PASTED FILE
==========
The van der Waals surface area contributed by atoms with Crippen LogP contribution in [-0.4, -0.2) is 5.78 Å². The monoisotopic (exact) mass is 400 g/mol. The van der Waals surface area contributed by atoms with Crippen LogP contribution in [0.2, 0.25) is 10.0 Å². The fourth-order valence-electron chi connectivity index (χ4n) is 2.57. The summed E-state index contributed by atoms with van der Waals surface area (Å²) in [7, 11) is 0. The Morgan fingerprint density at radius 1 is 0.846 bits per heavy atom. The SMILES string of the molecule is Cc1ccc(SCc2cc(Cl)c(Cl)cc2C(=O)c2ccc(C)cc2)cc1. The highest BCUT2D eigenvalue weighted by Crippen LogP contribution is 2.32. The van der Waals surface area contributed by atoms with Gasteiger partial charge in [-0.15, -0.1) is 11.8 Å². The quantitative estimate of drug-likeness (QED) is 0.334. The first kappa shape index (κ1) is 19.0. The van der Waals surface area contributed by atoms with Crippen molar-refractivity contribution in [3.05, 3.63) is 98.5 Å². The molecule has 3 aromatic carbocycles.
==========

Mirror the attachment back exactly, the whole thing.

The van der Waals surface area contributed by atoms with Crippen LogP contribution in [-0.4, -0.2) is 5.78 Å². The monoisotopic (exact) mass is 400 g/mol. The van der Waals surface area contributed by atoms with Crippen LogP contribution in [0.2, 0.25) is 10.0 Å². The fourth-order valence-electron chi connectivity index (χ4n) is 2.57. The summed E-state index contributed by atoms with van der Waals surface area (Å²) in [7, 11) is 0. The Morgan fingerprint density at radius 1 is 0.846 bits per heavy atom. The SMILES string of the molecule is Cc1ccc(SCc2cc(Cl)c(Cl)cc2C(=O)c2ccc(C)cc2)cc1. The highest BCUT2D eigenvalue weighted by Crippen LogP contribution is 2.32. The van der Waals surface area contributed by atoms with Gasteiger partial charge in [-0.15, -0.1) is 11.8 Å². The quantitative estimate of drug-likeness (QED) is 0.334. The first kappa shape index (κ1) is 19.0. The van der Waals surface area contributed by atoms with Crippen molar-refractivity contribution in [3.05, 3.63) is 98.5 Å². The molecule has 3 aromatic carbocycles.